An unremarkable US vice-presidential debate is passing through asset markets with little fuss, and the “Blue Wave” continues to roll – Stock Market Analysis Today: Markets not fussed over US vice presidential debate.
The prospect of the Democrats sweeping all three levels of government continues to support stock markets in the run-up to the election day. If it happens, it would put the Democrats in a position to all but a rubberstamp an energetic fiscal stimulus bill while lavishing the country with significant investment in health care, education, and infrastructure.
The only way traders will shift from this bias is if Trump recovers in the polls and would hurt reflation trades.
A progressively priced-in Biden presidency and Democratic sweep of Congress via prediction markets have driven reflation trades over the past week, encapsulated by steepening in the US Treasury curve and higher stock markets.
The market’s non-fussed reaction to today’s televised debated suggests that the real debate about what is in the market price seems to be moving well past the November election, as expectations for a Democratic ‘blue wave” grows.
And if I am not mistaken, a large element of the market seems to think the election is a foregone conclusion. It is not prudent to draw that assumption so early, mind you. Still, the truth is playing out in the market regime shift repricing via higher stocks.
The tweet that was heard worldwide hinting that Trump remains open to skinny stimulus deals rebooted the market back on its upward path. The kick-start was given a further impulse when Speaker Pelosi signalled that she too would be available to some form of partial measures, notably for the airline industry.
Anyway, it looks like stocks are happy to play the waiting game stimulus is coming at some point in time. Ultimately, the market seems to have settled on the idea that a Biden win is bullish stocks.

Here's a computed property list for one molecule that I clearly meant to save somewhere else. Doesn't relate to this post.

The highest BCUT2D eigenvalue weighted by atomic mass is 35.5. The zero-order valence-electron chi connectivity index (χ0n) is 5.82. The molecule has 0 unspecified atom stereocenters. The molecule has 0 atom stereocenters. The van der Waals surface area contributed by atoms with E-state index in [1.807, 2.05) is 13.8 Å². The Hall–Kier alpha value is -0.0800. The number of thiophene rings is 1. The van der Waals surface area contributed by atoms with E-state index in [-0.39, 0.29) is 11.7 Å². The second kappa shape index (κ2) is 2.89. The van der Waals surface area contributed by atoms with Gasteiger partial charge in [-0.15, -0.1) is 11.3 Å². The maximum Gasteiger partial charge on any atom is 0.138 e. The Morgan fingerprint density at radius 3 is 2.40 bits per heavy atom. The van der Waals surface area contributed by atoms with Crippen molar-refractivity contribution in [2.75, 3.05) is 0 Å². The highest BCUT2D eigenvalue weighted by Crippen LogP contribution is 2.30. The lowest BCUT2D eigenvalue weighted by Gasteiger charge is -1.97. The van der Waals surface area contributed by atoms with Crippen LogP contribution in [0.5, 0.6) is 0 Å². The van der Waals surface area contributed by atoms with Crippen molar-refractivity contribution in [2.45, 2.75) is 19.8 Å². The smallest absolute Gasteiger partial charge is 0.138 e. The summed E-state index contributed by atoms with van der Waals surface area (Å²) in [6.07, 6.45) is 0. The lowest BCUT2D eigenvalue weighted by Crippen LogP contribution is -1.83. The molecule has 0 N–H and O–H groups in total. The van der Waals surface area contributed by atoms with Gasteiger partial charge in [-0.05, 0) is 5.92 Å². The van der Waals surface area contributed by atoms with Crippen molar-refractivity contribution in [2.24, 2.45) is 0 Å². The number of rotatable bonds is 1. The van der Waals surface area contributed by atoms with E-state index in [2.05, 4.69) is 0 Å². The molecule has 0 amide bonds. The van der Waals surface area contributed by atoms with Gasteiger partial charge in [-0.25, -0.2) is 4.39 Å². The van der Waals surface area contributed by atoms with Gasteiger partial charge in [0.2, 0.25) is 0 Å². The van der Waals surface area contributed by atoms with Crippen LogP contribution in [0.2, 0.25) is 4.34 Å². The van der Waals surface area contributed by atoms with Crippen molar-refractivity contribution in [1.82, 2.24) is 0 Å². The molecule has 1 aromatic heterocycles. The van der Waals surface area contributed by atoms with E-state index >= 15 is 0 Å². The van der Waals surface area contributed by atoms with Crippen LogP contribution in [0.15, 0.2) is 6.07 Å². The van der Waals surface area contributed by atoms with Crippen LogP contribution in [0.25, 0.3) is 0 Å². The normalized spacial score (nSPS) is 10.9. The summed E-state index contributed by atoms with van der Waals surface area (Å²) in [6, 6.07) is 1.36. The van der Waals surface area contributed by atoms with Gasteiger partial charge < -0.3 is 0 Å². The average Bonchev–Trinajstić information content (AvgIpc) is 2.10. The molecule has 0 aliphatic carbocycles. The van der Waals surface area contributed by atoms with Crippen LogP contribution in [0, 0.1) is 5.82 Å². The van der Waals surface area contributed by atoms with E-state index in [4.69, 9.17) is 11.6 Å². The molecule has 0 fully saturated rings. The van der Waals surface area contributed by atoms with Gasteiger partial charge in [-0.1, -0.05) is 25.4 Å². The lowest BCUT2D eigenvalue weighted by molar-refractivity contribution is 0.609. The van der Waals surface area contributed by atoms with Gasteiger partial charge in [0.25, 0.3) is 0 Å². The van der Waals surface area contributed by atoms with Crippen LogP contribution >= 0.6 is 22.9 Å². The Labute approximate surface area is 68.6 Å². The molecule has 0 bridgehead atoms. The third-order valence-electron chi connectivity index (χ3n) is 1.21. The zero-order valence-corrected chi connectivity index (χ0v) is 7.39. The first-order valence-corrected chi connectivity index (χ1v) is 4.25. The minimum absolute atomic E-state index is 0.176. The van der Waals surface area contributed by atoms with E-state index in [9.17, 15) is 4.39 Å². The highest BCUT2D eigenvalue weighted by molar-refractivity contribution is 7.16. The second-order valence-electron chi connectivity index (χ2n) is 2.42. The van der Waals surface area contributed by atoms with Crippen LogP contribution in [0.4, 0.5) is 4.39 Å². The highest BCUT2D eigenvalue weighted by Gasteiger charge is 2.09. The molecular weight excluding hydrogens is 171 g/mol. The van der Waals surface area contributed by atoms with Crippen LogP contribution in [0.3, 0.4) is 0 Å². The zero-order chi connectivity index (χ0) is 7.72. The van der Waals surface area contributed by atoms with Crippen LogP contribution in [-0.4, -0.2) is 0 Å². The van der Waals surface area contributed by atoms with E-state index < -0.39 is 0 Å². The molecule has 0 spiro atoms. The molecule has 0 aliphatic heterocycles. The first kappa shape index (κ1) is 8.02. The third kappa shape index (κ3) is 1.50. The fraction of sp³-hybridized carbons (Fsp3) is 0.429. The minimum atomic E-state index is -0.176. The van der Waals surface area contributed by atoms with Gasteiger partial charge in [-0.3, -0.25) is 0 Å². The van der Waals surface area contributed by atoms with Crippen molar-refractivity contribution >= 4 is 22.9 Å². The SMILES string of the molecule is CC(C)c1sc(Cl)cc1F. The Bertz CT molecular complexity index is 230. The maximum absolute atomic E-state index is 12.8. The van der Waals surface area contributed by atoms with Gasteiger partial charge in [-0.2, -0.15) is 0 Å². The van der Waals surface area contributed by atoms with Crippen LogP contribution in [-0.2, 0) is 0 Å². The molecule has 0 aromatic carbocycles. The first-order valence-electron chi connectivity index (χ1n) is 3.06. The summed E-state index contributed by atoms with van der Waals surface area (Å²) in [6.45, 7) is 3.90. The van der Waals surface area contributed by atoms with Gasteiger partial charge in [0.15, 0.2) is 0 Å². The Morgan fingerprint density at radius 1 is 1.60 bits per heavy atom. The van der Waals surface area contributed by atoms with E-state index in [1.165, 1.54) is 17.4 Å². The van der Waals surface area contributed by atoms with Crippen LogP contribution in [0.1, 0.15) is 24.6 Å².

China adjusts reserves: buys more Japanese bonds
According to figures from Japan’s Ministry of Finance and the Bank of Japan, China has bought JPY1.46 trillion in medium- to long-term JGBs from April to July this year, 3.6x the amount the previous year, the Nikkei reports.
China may be channelling some of its vast US Treasury holdings into JGBs, to reap greater yields on its massive reserves. Though the 10y JGB yield trades around 0%, by swapping JPY to USD, the yield rises to ~1.25%, compared to the current 0.78% yield of 10y UST.
Amid reports that Saudi Arabia is poised to return to its strategy earlier this year of ramping up oil production, the proof appears to be in the pudding with industry watchers reporting a significant increase in flaring across the peninsula.
The satellite data tracks anything hotter than 315°C (600°F), which is used as a proxy for oil production and points to a sharp increase over the past few weeks.
Should the market be concerned, eventually, but not today, there are too may stimulus tickets being processed today.
The US dollar is mostly steady against G10 FX, although the recent underperformance of the JPY may extend is US yields continue to rise as expected.
The British Pound
Choppy headline-driven price action persists in the GBPUSD. Given the back and forth rhetoric on Brexit as negotiations continue, headlines that the UK plans to walk away from talks if no deal is seen by Oct. 15 lead to another selloff in GBP.
However, later a more optimistic tone re-emerged, and GBP recouped some of its earlier losses.
Euro remains range-bound
EURUSD remains somewhat range-bound on the back of the US fiscal stimulus confusion. Still, the pair continues to be driven by US politics and broader risk sentiment to an extent suggesting we could push higher, but with limited legs due to EU problems of their own in the form of absentee inflation.
Stock Market Analysis Today: Markets not fussed over US vice presidential debate.